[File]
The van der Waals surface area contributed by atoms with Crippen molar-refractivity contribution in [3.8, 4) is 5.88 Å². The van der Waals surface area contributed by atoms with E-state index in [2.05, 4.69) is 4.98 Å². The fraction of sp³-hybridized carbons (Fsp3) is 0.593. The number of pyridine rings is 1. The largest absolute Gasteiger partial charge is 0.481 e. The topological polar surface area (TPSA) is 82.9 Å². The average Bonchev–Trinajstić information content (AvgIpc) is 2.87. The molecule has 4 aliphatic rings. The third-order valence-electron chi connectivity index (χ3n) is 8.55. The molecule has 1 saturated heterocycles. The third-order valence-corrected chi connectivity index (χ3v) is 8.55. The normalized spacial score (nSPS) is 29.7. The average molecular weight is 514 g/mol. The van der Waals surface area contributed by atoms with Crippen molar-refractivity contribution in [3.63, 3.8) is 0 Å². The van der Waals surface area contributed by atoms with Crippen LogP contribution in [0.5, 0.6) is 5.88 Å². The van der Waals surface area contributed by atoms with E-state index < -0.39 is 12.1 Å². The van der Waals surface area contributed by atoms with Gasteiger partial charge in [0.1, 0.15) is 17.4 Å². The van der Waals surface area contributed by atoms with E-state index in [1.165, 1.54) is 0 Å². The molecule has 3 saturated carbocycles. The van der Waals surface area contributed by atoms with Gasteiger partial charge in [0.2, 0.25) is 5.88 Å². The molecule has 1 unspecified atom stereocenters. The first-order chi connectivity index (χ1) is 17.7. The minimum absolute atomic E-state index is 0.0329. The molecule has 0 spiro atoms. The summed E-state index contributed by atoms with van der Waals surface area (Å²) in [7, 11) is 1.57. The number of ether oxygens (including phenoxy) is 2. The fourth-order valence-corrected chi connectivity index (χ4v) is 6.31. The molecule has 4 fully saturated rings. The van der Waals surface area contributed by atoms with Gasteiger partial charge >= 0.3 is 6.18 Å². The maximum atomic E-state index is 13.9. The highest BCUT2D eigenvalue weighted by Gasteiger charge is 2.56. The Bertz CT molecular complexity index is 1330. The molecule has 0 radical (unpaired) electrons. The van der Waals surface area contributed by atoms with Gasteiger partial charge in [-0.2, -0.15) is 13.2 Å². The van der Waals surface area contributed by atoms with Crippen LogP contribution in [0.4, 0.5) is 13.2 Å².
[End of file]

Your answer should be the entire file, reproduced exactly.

The van der Waals surface area contributed by atoms with Crippen molar-refractivity contribution in [3.8, 4) is 5.88 Å². The van der Waals surface area contributed by atoms with E-state index in [2.05, 4.69) is 4.98 Å². The fraction of sp³-hybridized carbons (Fsp3) is 0.593. The number of pyridine rings is 1. The largest absolute Gasteiger partial charge is 0.481 e. The topological polar surface area (TPSA) is 82.9 Å². The average Bonchev–Trinajstić information content (AvgIpc) is 2.87. The molecule has 4 aliphatic rings. The third-order valence-electron chi connectivity index (χ3n) is 8.55. The molecule has 1 saturated heterocycles. The third-order valence-corrected chi connectivity index (χ3v) is 8.55. The normalized spacial score (nSPS) is 29.7. The average molecular weight is 514 g/mol. The van der Waals surface area contributed by atoms with Crippen molar-refractivity contribution in [3.63, 3.8) is 0 Å². The van der Waals surface area contributed by atoms with Crippen LogP contribution in [0.5, 0.6) is 5.88 Å². The van der Waals surface area contributed by atoms with E-state index < -0.39 is 12.1 Å². The van der Waals surface area contributed by atoms with Gasteiger partial charge in [0.1, 0.15) is 17.4 Å². The van der Waals surface area contributed by atoms with E-state index in [1.165, 1.54) is 0 Å². The molecule has 3 saturated carbocycles. The van der Waals surface area contributed by atoms with Gasteiger partial charge in [0.2, 0.25) is 5.88 Å². The molecule has 1 unspecified atom stereocenters. The first-order chi connectivity index (χ1) is 17.7. The minimum absolute atomic E-state index is 0.0329. The molecule has 0 spiro atoms. The summed E-state index contributed by atoms with van der Waals surface area (Å²) in [7, 11) is 1.57. The number of ether oxygens (including phenoxy) is 2. The fourth-order valence-corrected chi connectivity index (χ4v) is 6.31. The molecule has 4 fully saturated rings. The van der Waals surface area contributed by atoms with Gasteiger partial charge >= 0.3 is 6.18 Å². The maximum atomic E-state index is 13.9. The highest BCUT2D eigenvalue weighted by Gasteiger charge is 2.56. The Bertz CT molecular complexity index is 1330. The molecule has 0 radical (unpaired) electrons. The van der Waals surface area contributed by atoms with Gasteiger partial charge in [-0.2, -0.15) is 13.2 Å². The van der Waals surface area contributed by atoms with Crippen LogP contribution in [0.4, 0.5) is 13.2 Å².